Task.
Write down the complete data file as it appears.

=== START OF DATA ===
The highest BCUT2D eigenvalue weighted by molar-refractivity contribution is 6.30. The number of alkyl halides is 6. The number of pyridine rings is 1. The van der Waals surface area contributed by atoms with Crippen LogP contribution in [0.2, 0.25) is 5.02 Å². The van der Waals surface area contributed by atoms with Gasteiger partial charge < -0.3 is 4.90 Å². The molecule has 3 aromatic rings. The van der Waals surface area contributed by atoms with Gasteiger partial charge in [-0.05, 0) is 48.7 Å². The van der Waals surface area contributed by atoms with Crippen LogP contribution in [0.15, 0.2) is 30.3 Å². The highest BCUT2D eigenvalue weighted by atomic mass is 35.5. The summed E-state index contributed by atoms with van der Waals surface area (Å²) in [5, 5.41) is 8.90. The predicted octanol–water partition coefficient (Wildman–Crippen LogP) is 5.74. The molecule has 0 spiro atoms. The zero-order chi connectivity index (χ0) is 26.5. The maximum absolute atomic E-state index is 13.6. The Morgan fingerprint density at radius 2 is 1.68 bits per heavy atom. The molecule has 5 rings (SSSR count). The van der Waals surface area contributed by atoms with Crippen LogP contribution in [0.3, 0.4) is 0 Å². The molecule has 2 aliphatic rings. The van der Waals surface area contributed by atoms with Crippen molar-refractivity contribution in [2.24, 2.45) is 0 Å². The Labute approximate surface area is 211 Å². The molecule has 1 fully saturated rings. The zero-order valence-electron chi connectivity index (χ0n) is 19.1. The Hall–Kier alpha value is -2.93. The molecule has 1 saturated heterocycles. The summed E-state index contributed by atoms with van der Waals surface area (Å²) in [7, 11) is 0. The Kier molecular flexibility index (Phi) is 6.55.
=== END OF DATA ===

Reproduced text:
The highest BCUT2D eigenvalue weighted by molar-refractivity contribution is 6.30. The number of alkyl halides is 6. The number of pyridine rings is 1. The van der Waals surface area contributed by atoms with Crippen LogP contribution in [0.2, 0.25) is 5.02 Å². The van der Waals surface area contributed by atoms with Gasteiger partial charge < -0.3 is 4.90 Å². The molecule has 3 aromatic rings. The van der Waals surface area contributed by atoms with Gasteiger partial charge in [-0.05, 0) is 48.7 Å². The van der Waals surface area contributed by atoms with Crippen LogP contribution in [0.15, 0.2) is 30.3 Å². The highest BCUT2D eigenvalue weighted by atomic mass is 35.5. The summed E-state index contributed by atoms with van der Waals surface area (Å²) in [5, 5.41) is 8.90. The predicted octanol–water partition coefficient (Wildman–Crippen LogP) is 5.74. The molecule has 0 spiro atoms. The zero-order chi connectivity index (χ0) is 26.5. The maximum absolute atomic E-state index is 13.6. The Morgan fingerprint density at radius 2 is 1.68 bits per heavy atom. The molecule has 5 rings (SSSR count). The van der Waals surface area contributed by atoms with Crippen LogP contribution in [0.3, 0.4) is 0 Å². The molecule has 2 aliphatic rings. The van der Waals surface area contributed by atoms with Crippen molar-refractivity contribution in [2.24, 2.45) is 0 Å². The Labute approximate surface area is 211 Å². The molecule has 1 fully saturated rings. The zero-order valence-electron chi connectivity index (χ0n) is 19.1. The Hall–Kier alpha value is -2.93. The molecule has 1 saturated heterocycles. The summed E-state index contributed by atoms with van der Waals surface area (Å²) in [7, 11) is 0. The Kier molecular flexibility index (Phi) is 6.55.